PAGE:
crab came from the water out of friendship for the hydra, and that
too crept up to Hercules and, seizing his foot, painfully wounded
Swinging his club with heroic vigor Hercules beat the crab to death.
Then he called to Iolaus to fire a little grove of trees near by.
Iolaus at once set the fire, and when the saplings were well aflame
he seized them and, standing by the hero, as fast as Hercules cut
off a head of the hydra he seared the neck with a flaming brand. The
searing prevented the heads from growing again. When all the eight
mortal heads had thus been dispatched Hercules struck off the one
said to be immortal and buried it in the roadway, setting a heavy
stone above. The body of the hydra he cut up and dipped his arrows
 in the gall, which was so full of poison that the least scratch from
such an arrow would bring certain death.
Eurystheus received the news of the destruction of the water snake
with bad grace. He claimed that Hercules had not destroyed the
monster alone, but only with the assistance of Iolaus. All the
people, however, rejoiced greatly, and they hastened to drain the
marsh where the hydra had dwelt so that never again could such an
enemy abide upon their lands.
THE THIRD LABOUR—CAPTURING THE ARCADIAN HIND
In the days in which Hercules lived, Arcadia was a beautiful country
of cool, sweet-scented woods, clear mountain streams, and sloping
meadow-sides from which rose every now and then the roof of a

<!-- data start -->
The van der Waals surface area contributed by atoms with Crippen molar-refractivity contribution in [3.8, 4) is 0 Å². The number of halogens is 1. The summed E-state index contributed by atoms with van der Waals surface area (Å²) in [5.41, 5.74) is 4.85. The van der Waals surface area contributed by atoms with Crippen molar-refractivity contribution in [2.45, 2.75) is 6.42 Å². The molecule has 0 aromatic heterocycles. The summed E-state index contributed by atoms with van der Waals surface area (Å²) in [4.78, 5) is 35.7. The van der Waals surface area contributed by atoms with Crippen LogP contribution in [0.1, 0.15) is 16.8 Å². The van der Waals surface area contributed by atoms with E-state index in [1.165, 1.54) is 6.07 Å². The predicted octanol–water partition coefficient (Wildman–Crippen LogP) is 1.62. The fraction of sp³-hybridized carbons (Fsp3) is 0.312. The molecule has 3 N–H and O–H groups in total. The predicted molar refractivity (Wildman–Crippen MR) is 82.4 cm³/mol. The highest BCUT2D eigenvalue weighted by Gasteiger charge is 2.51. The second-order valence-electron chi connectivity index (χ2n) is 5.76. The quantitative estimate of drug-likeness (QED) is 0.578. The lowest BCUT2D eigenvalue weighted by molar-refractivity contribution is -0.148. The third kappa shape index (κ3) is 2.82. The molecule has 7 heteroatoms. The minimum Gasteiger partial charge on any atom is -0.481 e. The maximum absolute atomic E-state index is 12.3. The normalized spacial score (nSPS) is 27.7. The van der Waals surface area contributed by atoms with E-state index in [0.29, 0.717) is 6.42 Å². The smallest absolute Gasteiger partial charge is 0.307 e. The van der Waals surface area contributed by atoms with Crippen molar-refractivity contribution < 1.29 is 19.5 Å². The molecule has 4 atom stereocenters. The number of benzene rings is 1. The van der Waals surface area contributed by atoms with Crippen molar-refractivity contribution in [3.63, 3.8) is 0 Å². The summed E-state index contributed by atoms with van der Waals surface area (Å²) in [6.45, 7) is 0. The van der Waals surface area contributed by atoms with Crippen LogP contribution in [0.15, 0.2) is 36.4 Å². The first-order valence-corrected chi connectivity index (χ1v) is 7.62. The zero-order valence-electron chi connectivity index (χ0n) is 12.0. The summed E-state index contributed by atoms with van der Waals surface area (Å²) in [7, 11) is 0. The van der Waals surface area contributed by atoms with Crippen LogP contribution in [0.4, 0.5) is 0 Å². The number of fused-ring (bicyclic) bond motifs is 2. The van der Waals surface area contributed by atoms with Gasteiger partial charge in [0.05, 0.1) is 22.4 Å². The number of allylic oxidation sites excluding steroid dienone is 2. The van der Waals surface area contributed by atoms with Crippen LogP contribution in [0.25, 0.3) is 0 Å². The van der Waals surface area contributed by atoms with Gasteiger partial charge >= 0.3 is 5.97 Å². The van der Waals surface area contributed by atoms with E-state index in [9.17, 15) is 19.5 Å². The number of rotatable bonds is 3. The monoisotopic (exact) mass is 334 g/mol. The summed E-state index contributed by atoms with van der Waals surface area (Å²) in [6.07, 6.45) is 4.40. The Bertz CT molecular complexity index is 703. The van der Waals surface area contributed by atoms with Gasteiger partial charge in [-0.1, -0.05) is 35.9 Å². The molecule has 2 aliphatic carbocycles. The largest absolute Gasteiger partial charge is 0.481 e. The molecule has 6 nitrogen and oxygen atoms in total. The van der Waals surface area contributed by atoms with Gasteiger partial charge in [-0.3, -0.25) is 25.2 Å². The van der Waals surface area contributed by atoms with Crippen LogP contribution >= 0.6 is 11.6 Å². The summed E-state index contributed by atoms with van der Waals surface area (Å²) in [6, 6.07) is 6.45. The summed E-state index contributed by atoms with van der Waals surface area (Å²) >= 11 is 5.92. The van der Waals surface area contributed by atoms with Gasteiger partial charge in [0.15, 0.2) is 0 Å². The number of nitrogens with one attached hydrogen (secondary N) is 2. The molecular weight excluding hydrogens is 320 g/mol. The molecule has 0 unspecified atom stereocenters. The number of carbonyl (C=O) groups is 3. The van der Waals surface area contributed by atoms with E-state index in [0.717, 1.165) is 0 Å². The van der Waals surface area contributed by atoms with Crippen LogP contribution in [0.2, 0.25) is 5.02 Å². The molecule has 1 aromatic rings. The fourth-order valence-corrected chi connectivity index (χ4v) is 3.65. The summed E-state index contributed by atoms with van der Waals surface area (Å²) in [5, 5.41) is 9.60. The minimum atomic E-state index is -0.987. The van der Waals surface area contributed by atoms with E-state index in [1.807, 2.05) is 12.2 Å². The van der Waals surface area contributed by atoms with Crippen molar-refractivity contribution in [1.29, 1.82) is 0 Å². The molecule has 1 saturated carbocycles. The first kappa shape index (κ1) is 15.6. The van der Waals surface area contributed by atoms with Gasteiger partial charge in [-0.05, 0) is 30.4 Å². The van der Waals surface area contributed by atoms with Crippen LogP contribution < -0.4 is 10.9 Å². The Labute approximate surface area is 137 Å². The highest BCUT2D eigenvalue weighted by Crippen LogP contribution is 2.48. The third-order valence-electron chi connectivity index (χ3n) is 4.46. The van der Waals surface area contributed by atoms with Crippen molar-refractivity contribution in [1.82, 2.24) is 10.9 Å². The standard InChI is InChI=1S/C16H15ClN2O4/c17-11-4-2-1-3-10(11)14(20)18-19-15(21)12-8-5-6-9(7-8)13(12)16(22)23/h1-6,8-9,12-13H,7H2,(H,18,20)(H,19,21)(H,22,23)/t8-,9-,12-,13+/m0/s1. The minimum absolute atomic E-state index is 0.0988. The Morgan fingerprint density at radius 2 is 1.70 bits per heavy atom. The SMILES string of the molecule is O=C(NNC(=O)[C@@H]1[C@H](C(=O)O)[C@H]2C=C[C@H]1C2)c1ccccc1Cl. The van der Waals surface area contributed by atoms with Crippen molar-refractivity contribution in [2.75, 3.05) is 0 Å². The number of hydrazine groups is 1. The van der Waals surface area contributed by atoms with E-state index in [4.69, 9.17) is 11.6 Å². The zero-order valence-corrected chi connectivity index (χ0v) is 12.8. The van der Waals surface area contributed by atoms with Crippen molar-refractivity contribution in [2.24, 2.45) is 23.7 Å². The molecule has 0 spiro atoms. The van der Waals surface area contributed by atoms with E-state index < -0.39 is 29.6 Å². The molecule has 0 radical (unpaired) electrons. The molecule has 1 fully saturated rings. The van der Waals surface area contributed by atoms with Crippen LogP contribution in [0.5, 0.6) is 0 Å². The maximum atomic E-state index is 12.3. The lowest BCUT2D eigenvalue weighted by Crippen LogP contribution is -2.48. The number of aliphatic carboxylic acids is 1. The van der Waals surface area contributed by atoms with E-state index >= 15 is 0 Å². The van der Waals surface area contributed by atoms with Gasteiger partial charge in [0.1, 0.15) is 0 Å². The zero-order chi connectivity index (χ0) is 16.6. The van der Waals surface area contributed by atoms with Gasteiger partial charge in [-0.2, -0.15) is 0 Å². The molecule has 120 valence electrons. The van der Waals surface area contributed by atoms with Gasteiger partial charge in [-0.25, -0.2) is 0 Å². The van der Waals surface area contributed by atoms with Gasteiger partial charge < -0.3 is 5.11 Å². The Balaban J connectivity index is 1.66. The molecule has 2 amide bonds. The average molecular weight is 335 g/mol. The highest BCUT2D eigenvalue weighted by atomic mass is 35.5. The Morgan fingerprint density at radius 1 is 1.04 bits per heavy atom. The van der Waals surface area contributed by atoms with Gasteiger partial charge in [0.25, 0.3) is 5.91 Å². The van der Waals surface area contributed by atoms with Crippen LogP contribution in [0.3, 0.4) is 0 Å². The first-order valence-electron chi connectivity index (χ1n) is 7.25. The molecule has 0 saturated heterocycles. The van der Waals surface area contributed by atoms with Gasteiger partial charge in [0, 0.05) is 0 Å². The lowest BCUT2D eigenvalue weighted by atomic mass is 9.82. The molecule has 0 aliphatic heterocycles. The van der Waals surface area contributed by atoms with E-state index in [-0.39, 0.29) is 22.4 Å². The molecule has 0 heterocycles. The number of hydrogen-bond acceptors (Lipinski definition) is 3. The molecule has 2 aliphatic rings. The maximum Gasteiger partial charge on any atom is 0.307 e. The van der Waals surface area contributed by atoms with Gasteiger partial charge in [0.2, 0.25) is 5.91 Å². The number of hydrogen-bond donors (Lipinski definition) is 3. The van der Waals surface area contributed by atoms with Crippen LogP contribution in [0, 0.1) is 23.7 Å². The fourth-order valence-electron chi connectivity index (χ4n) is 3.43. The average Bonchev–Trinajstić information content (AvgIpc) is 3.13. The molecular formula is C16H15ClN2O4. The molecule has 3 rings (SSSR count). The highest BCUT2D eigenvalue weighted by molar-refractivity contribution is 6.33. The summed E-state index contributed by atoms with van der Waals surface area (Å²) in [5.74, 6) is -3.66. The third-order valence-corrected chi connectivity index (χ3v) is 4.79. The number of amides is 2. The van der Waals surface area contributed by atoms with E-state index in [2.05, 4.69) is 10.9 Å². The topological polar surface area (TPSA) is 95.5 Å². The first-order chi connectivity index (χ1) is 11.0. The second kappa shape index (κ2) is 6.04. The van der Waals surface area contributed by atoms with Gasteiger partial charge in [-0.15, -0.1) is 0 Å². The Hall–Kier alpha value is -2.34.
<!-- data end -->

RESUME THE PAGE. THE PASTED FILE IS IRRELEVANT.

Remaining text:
hunter's cottage or a shepherd's hutch. It was a country also
peculiarly pleasing to Artemis, the goddess of the chase, and
peculiarly also it was the haunt of all animals especially dear to
A hind was there of such loveliness and grace that Artemis had
marked her for her own, and given her a pair of golden horns so that
she might be known from all other deer and her life thus preserved.
For no good Hellen, or Greek, would slay for food any animal sacred
to a god. This beautiful golden-horned hind Eurystheus ordered
Hercules to bring to him alive, for the irreverence of the King did
not go so far as to demand her dead.
So Hercules went forth for the hunting and, not wishing to wound the
hind, pursued her for one entire year. Up hill he went, down many a
mountain dale, across many a gleaming river, through deep forest and
open field, and always dancing before him were the
 golden tips of
horns of the hind—near enough to be seen, too far to be seized. At
last tired with the pursuit the lovely beast one day took refuge
upon a mountain side, and there as she sought the water of a river,
Hercules struck her with an arrow. The wound was slight, but it
helped the hero to catch the creature, and to lift her to his
shoulders. Thereupon, he started for the court of Eurystheus.
But the way was long, and it lay through a part of Arcadia where the
bush was heavy, and forests were deep, and mountains were high, and
while Hercules was pursuing his way and bearing his meek-eyed
burden, he one day met the fair goddess to whom the hind was sacred.
Her brother, the beautiful god Apollo, was with her.
Artemis seeing her captured deer cried to the hero, "Mortal, oho!
thus wilt thou violate a creature set aside by the gods?" "Mighty
Artemis and huntress," answered Hercules, "this hind I know is
thine. A twelve-month have I chased and at last caught her. But the
god Necessity forced me! Oh, immortal one, I am not impious.
Eurystheus commanded me to catch the hind and the priestess of
Apollo enjoined me to observe the King's command."
When Artemis understood how Hercules was bondman she dismissed her
anger, and sent him forward with kind words, and thus he brought the
golden-horned hind to Mycenae and sent it in to the King.
THE FOURTH LABOUR—CAPTURING THE BOAR OF ERYMANTHUS
In the northwestern part of the famed Arcadia where the golden-horned
hind roamed was a range of mountains called Erymanthus. Over
the high tops of this range